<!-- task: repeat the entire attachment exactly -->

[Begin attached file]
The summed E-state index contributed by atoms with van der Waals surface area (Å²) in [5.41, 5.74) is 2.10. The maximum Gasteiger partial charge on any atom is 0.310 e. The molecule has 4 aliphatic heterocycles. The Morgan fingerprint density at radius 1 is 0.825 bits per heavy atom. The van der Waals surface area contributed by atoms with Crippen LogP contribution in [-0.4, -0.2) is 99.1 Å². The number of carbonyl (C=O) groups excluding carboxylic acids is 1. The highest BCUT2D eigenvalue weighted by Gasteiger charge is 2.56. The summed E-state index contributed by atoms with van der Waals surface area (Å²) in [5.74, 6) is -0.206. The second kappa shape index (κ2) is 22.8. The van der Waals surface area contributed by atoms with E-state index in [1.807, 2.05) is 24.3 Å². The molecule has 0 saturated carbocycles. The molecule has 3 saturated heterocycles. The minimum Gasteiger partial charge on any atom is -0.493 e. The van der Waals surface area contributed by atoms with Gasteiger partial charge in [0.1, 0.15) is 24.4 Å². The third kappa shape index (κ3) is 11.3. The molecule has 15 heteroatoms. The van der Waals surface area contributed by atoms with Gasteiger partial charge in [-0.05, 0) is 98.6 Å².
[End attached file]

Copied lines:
The summed E-state index contributed by atoms with van der Waals surface area (Å²) in [5.41, 5.74) is 2.10. The maximum Gasteiger partial charge on any atom is 0.310 e. The molecule has 4 aliphatic heterocycles. The Morgan fingerprint density at radius 1 is 0.825 bits per heavy atom. The van der Waals surface area contributed by atoms with Crippen LogP contribution in [-0.4, -0.2) is 99.1 Å². The number of carbonyl (C=O) groups excluding carboxylic acids is 1. The highest BCUT2D eigenvalue weighted by Gasteiger charge is 2.56. The summed E-state index contributed by atoms with van der Waals surface area (Å²) in [5.74, 6) is -0.206. The second kappa shape index (κ2) is 22.8. The van der Waals surface area contributed by atoms with E-state index in [1.807, 2.05) is 24.3 Å². The molecule has 0 saturated carbocycles. The molecule has 3 saturated heterocycles. The minimum Gasteiger partial charge on any atom is -0.493 e. The van der Waals surface area contributed by atoms with Gasteiger partial charge in [0.1, 0.15) is 24.4 Å². The third kappa shape index (κ3) is 11.3. The molecule has 15 heteroatoms. The van der Waals surface area contributed by atoms with Gasteiger partial charge in [-0.05, 0) is 98.6 Å².